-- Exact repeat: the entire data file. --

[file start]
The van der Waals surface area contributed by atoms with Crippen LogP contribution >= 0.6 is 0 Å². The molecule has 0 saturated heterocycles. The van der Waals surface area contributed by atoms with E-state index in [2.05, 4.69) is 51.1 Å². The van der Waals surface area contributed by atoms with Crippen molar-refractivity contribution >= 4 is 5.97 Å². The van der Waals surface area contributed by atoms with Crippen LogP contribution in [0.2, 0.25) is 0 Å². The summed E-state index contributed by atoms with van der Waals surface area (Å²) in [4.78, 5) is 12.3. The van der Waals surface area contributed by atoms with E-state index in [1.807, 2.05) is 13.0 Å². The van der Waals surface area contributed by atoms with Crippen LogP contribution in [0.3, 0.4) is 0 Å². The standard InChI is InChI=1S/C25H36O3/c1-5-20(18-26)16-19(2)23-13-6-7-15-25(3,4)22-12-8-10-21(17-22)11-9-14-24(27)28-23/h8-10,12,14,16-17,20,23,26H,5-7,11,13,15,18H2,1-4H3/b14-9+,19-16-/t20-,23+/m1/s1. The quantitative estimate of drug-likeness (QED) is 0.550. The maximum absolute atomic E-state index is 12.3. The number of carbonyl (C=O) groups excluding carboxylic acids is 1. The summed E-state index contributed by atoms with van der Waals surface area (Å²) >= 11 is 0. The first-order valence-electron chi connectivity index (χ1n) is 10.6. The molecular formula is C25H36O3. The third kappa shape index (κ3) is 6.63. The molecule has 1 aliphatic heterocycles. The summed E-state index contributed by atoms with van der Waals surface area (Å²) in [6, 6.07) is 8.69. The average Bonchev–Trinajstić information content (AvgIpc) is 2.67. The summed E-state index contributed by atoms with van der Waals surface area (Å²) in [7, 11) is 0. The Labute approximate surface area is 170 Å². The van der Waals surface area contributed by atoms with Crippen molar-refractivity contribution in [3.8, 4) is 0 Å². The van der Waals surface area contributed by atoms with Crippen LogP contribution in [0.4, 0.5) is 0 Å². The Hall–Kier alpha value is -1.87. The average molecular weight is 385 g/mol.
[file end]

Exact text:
The van der Waals surface area contributed by atoms with Crippen LogP contribution >= 0.6 is 0 Å². The molecule has 0 saturated heterocycles. The van der Waals surface area contributed by atoms with E-state index in [2.05, 4.69) is 51.1 Å². The van der Waals surface area contributed by atoms with Crippen molar-refractivity contribution >= 4 is 5.97 Å². The van der Waals surface area contributed by atoms with Crippen LogP contribution in [0.2, 0.25) is 0 Å². The summed E-state index contributed by atoms with van der Waals surface area (Å²) in [4.78, 5) is 12.3. The van der Waals surface area contributed by atoms with E-state index in [1.807, 2.05) is 13.0 Å². The van der Waals surface area contributed by atoms with Crippen LogP contribution in [0.3, 0.4) is 0 Å². The standard InChI is InChI=1S/C25H36O3/c1-5-20(18-26)16-19(2)23-13-6-7-15-25(3,4)22-12-8-10-21(17-22)11-9-14-24(27)28-23/h8-10,12,14,16-17,20,23,26H,5-7,11,13,15,18H2,1-4H3/b14-9+,19-16-/t20-,23+/m1/s1. The quantitative estimate of drug-likeness (QED) is 0.550. The maximum absolute atomic E-state index is 12.3. The number of carbonyl (C=O) groups excluding carboxylic acids is 1. The summed E-state index contributed by atoms with van der Waals surface area (Å²) >= 11 is 0. The first-order valence-electron chi connectivity index (χ1n) is 10.6. The molecular formula is C25H36O3. The third kappa shape index (κ3) is 6.63. The molecule has 1 aliphatic heterocycles. The summed E-state index contributed by atoms with van der Waals surface area (Å²) in [6, 6.07) is 8.69. The average Bonchev–Trinajstić information content (AvgIpc) is 2.67. The summed E-state index contributed by atoms with van der Waals surface area (Å²) in [7, 11) is 0. The Labute approximate surface area is 170 Å². The van der Waals surface area contributed by atoms with Crippen molar-refractivity contribution in [3.8, 4) is 0 Å². The van der Waals surface area contributed by atoms with Crippen LogP contribution in [0.4, 0.5) is 0 Å². The Hall–Kier alpha value is -1.87. The average molecular weight is 385 g/mol.